Welles: 2005 ? The good, bad and ugly

or federal employees and retirees, 2005 will bring a mixture of the good, the bad and the ugly as government agencies tighten their belts. With a slight expansion of pay and benefits, more money will come from employees' own wallets, especially for health care. Competitive sourcing and the potential for staffing rollbacks could get messy.

For military and civilian federal employees, lawmakers passed a 3.5 percent pay increase for next year, although it could be reduced to 2.5 percent through a freeze on locality pay for General Schedule employees.

Those in the Senior Executive Service who are staying in government can look forward to accruing more annual leave — at the rate of eight hours every two weeks. Those leaving government can use new Web job banks to search for opportunities in the private sector and also post their résumés, courtesy of the Senior Executives Association (www.senior execs.org) and Avue Technologies.

Employees who commute to the Commerce, Justice and State departments could find more opportunities to telecommute next year. When the 2005 omnibus appropriations bill becomes law, officials at those agencies will have two months to make telecommuting available to 100 percent of the eligible workforce. If they don't, the departments will face penalties of $5 million.

The Federal Employee Dental and Vision Enhancement Act will allow federal employees and retirees to purchase supplemental insurance at their own expense for dental or vision benefits at rates negotiated by the Office of Personnel Management. The benefits will take effect in 2006. 

Rates for the Federal Employees Health Benefits (FEHB) program will rise in 2005 at a slower rate than in previous years. But health savings accounts, which provide a tax-free option with high deductibles, could drive up premiums by siphoning off healthier, younger employees from FEHB, said Colleen Kelley, president of the National Treasury Employees Union.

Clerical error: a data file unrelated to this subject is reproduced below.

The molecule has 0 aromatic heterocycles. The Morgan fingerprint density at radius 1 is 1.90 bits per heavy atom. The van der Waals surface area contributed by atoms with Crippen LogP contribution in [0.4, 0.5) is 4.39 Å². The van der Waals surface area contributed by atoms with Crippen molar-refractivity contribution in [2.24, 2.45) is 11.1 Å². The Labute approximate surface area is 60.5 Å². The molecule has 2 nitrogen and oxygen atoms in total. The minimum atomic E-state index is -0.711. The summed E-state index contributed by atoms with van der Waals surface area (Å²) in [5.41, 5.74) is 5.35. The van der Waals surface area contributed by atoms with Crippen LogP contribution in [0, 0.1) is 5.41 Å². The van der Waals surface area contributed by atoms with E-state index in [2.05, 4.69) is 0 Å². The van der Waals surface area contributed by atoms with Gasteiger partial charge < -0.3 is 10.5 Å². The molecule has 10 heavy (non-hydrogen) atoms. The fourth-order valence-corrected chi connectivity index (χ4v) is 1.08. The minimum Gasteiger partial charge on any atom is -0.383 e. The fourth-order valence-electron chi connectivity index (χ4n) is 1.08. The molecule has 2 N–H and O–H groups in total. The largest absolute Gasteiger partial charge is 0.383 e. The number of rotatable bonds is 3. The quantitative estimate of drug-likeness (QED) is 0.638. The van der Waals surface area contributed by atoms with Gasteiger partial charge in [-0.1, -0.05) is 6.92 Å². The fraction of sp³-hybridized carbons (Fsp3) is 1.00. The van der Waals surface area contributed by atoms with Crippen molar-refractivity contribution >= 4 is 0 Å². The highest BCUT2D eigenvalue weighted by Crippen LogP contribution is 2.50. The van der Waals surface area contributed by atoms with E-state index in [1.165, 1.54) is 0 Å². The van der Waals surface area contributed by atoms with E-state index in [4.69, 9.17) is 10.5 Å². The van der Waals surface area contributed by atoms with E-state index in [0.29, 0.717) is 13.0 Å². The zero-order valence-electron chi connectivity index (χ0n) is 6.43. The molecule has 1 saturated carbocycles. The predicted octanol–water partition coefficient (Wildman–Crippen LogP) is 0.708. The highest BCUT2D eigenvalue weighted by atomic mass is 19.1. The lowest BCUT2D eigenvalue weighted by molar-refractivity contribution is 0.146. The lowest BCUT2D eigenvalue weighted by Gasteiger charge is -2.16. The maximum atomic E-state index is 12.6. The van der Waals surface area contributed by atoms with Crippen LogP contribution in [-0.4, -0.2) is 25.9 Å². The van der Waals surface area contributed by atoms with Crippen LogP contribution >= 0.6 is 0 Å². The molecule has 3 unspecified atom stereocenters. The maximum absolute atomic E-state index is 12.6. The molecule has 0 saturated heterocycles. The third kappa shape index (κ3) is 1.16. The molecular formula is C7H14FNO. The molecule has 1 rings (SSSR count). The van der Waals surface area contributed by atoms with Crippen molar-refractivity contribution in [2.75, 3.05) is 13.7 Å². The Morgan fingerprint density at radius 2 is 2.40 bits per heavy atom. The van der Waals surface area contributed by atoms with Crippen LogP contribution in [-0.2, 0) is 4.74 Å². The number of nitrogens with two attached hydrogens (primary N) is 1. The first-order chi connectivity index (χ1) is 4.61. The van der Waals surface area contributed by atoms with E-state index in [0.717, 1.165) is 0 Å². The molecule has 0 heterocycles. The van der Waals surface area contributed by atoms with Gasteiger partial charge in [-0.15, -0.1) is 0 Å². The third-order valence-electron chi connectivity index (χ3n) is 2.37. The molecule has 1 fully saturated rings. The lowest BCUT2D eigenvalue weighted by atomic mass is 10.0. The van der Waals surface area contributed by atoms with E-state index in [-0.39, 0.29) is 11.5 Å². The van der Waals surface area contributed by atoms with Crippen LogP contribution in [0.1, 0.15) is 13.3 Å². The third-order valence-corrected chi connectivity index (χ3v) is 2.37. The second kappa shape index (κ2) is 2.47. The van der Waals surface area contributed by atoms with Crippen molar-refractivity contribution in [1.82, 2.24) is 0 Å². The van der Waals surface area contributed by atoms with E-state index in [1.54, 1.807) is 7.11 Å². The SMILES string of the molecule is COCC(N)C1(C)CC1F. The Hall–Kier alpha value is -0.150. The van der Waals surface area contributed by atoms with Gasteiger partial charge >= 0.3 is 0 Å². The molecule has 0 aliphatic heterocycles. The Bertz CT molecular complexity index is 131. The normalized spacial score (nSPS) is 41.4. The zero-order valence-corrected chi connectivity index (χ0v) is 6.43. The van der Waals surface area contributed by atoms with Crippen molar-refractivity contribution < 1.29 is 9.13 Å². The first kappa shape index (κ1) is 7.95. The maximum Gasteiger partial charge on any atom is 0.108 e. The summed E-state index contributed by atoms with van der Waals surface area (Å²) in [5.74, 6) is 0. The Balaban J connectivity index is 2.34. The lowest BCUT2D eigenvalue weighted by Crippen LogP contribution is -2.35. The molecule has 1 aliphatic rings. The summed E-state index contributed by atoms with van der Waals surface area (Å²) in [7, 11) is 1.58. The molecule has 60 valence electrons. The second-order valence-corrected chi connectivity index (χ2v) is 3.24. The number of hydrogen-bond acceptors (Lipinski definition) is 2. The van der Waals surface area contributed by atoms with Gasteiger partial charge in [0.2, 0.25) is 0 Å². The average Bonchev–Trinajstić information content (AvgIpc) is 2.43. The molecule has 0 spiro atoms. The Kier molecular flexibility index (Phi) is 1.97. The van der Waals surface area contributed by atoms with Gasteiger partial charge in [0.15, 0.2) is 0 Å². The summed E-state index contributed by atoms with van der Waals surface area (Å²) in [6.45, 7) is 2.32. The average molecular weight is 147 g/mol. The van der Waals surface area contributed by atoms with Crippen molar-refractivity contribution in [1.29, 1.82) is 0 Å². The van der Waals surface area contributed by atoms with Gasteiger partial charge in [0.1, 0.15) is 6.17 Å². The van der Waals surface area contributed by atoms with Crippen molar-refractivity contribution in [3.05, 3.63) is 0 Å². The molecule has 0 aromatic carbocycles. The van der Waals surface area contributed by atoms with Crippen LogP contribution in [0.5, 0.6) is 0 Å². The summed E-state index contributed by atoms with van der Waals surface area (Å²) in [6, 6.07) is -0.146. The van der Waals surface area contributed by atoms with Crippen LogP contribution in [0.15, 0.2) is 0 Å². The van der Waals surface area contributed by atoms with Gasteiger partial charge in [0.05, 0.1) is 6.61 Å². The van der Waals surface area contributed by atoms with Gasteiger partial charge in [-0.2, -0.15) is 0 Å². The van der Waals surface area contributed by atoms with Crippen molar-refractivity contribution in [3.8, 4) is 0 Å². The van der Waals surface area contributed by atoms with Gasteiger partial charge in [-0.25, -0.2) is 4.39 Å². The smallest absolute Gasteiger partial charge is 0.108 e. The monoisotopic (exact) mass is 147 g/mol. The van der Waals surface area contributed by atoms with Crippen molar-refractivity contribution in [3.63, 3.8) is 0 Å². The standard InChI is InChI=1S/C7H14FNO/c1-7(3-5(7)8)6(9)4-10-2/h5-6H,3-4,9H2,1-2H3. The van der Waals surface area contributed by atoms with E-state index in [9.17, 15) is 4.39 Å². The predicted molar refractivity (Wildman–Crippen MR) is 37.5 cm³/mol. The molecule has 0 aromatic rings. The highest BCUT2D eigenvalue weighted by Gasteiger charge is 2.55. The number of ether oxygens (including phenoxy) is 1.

Retiring employees might have an option to elect — and pay for — survivor benefits in excess of the current 55 percent level (50 percent for those in the Federal Employees Retirement System said officials at the National Association of Retired Federal Employees (NARFE).

For federal employees who compete for their jobs, more competitive sourcing or contracting out of federal jobs is likely because proposed limits were stripped from the omnibus appropriations bill.

Union officials "will continue to work with Congress to slow down or stop the drive to move work out of the federal government," Kelley said.

So what's the outlook for 2005? "Not too optimistic," said Judy Park, NARFE's legislative director. "I think 2005 is without question a year when we will all have to play defense."

2005 appears to be a year to get a life.

Welles is a retired federal employee who has worked in the public and private sectors. She lives in Bethesda, Md., and writes about work life topics for Federal Computer Week. She can be reached at judywelles@fcw.com.

Welles columns

"Welles:Telework's wintry mix" [Federal Computer Week, Nov. 22.2004]

"Welles: Shaping up post-election" [Federal Computer Week, Nov. 8, 2004]

"Welles: Finding confidence" [Federal Computer Week, Oct. 18, 2004]

"Welles: Teleworking lingo" [Federal Computer Week, Oct. 4, 2004]

"Welles: Get heart smart" [Federal Computer Week, Sept. 27.2004]

Read all of FCW's columns


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